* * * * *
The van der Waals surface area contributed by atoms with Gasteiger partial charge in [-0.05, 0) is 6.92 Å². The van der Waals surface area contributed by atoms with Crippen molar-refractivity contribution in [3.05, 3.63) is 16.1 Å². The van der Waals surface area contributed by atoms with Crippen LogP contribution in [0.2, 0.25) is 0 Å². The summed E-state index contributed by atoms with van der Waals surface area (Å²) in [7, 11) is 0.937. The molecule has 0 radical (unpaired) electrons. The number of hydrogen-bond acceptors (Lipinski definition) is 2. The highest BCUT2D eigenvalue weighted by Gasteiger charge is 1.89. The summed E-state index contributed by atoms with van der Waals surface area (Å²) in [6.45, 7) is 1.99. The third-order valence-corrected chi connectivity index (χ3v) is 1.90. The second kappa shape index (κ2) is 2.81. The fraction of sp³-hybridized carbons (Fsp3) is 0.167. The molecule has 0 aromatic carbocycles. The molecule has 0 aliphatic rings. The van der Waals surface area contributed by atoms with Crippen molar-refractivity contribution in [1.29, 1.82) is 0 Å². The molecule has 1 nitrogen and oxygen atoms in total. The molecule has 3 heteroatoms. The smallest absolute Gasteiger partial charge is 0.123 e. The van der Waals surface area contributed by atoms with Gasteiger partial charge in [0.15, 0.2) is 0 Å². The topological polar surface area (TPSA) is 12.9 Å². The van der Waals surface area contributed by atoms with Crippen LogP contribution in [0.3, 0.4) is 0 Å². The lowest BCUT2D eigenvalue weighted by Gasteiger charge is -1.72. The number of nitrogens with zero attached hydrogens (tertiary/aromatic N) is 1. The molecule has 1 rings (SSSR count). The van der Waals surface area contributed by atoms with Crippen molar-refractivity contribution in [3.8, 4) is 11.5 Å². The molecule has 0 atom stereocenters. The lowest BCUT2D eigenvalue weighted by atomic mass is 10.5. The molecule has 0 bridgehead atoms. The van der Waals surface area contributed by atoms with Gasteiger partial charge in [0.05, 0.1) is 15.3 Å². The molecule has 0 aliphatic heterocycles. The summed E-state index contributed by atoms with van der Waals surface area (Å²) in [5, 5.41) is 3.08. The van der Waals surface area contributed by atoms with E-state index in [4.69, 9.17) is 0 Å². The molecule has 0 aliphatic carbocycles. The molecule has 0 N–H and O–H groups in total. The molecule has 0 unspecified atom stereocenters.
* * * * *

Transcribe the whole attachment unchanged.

The van der Waals surface area contributed by atoms with Gasteiger partial charge in [-0.05, 0) is 6.92 Å². The van der Waals surface area contributed by atoms with Crippen molar-refractivity contribution in [3.05, 3.63) is 16.1 Å². The van der Waals surface area contributed by atoms with Crippen LogP contribution in [0.2, 0.25) is 0 Å². The summed E-state index contributed by atoms with van der Waals surface area (Å²) in [7, 11) is 0.937. The molecule has 0 radical (unpaired) electrons. The number of hydrogen-bond acceptors (Lipinski definition) is 2. The highest BCUT2D eigenvalue weighted by Gasteiger charge is 1.89. The summed E-state index contributed by atoms with van der Waals surface area (Å²) in [6.45, 7) is 1.99. The third-order valence-corrected chi connectivity index (χ3v) is 1.90. The second kappa shape index (κ2) is 2.81. The fraction of sp³-hybridized carbons (Fsp3) is 0.167. The molecule has 0 aromatic carbocycles. The molecule has 0 aliphatic rings. The van der Waals surface area contributed by atoms with Crippen molar-refractivity contribution in [1.29, 1.82) is 0 Å². The molecule has 1 nitrogen and oxygen atoms in total. The molecule has 3 heteroatoms. The smallest absolute Gasteiger partial charge is 0.123 e. The van der Waals surface area contributed by atoms with Gasteiger partial charge in [0.15, 0.2) is 0 Å². The topological polar surface area (TPSA) is 12.9 Å². The van der Waals surface area contributed by atoms with Crippen LogP contribution in [0.3, 0.4) is 0 Å². The lowest BCUT2D eigenvalue weighted by Gasteiger charge is -1.72. The number of nitrogens with zero attached hydrogens (tertiary/aromatic N) is 1. The molecule has 1 rings (SSSR count). The van der Waals surface area contributed by atoms with Crippen molar-refractivity contribution in [3.8, 4) is 11.5 Å². The molecule has 0 atom stereocenters. The lowest BCUT2D eigenvalue weighted by atomic mass is 10.5. The molecule has 0 bridgehead atoms. The van der Waals surface area contributed by atoms with Gasteiger partial charge in [0.05, 0.1) is 15.3 Å². The molecule has 0 aliphatic heterocycles. The summed E-state index contributed by atoms with van der Waals surface area (Å²) in [5, 5.41) is 3.08. The van der Waals surface area contributed by atoms with E-state index in [4.69, 9.17) is 0 Å². The molecule has 0 aliphatic carbocycles. The molecule has 0 N–H and O–H groups in total. The molecule has 0 unspecified atom stereocenters.